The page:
On this date in 1910, "girl philosopher" Queen Silver was born in Portland, Oregon, where her mother, Grace Verne Silver, 21, a Socialist lecturer, was stranded during a tour. At 10 days old, Queen took the first of countless railway journeys with her mother. The pair settled in Los Angeles. Starting in 1917, they and Queen's stepfather became extras in motion pictures to supplement income. Queen was taught at home and was expected at an early age to be independent, to pay her own board and even cook her own meals. "The precocious child is the normal child," Grace believed. Queen was reading Darwin and Haeckel at 7. At age 8 she delivered a series of lectures in Los Angeles, on topics including "From Star to Man." Queen delivered them extemporaneously from notes as her mother illustrated them with stereopticon views, an event noteworthy enough to be covered by the Los Angeles Record. At age 11, Queen publicly challenged William Jennings Bryan to a debate on evolution. Bryan declined. The Daily News in Inglewood carried a front-page article on June 29, 1925, reporting that "Inglewood's famous girl philosopher, talker and writer" might attend the Scopes trial and, which pictured Queen holding a chimpanzee. Queen was unable to afford the trip but 1,000 of her pamphlets were distributed during the trial. From 1923-1934, she published "Queen Silver's Magazine," a 16-page periodical with a freethought angle and a national subscription. During the Depression, Queen took seasonal office work. Starting in 1936, she became a junior typist clerk. Attending night school, she graduated from Los Angeles City College in the 1960s with an associate degree in arts. She stayed in state civil service, working as a court reporter, and retired in 1972. She helped to found the Los Angeles group that later became Atheists United, serving on its board, and lecturing occasionally. She was a member of many freethought and humanist organizations, including the Freedom From Religion Foundation. Wendy McElroy published a biography, Godless Girl, after Queen's death. D. 1998.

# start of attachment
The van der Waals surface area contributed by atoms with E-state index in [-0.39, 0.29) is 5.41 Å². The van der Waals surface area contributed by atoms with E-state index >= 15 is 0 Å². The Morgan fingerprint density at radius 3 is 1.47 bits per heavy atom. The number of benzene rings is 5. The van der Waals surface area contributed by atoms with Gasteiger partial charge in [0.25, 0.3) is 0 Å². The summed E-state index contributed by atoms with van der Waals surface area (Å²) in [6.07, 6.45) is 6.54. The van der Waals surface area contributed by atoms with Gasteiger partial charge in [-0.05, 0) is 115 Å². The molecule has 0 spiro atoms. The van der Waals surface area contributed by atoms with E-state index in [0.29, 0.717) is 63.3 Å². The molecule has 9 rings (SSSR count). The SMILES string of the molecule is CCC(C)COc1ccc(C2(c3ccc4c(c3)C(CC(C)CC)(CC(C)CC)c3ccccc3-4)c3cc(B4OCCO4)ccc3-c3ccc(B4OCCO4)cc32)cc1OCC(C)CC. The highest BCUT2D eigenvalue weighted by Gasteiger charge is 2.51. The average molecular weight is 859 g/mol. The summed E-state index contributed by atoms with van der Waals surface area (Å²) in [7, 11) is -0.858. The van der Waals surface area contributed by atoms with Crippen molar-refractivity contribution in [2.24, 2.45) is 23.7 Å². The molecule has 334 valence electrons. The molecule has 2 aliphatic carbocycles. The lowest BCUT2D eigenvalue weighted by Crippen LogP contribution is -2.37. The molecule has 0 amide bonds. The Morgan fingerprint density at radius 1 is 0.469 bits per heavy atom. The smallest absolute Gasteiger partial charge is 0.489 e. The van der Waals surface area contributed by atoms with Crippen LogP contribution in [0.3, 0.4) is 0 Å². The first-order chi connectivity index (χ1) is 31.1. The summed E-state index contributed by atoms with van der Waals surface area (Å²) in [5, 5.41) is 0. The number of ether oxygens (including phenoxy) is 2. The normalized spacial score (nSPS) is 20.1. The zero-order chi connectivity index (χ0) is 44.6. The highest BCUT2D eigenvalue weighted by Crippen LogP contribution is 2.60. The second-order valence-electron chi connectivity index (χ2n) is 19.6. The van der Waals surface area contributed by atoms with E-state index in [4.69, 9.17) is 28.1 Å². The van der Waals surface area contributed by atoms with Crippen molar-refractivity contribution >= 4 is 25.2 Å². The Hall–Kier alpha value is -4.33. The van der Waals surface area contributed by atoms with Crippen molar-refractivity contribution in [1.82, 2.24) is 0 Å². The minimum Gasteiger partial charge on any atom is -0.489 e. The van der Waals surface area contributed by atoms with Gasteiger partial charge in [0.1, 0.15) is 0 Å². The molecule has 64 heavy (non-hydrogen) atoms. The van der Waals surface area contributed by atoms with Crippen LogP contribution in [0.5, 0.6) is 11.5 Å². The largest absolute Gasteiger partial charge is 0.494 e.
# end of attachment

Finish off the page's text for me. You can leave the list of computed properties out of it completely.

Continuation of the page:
“The greatest contribution nonbelievers have made to the world has been the Constitution of the United States. Consider how very heretical to a religious world was the idea of a Constitution predicated on 'We, the People.' ”
—Queen Silver, "Humanity's Gain from Unbelief," a speech delivered in her 80s and whose title was borrowed from 19th century freethinker Charles Bradlaugh
Compiled by Annie Laurie Gaylor
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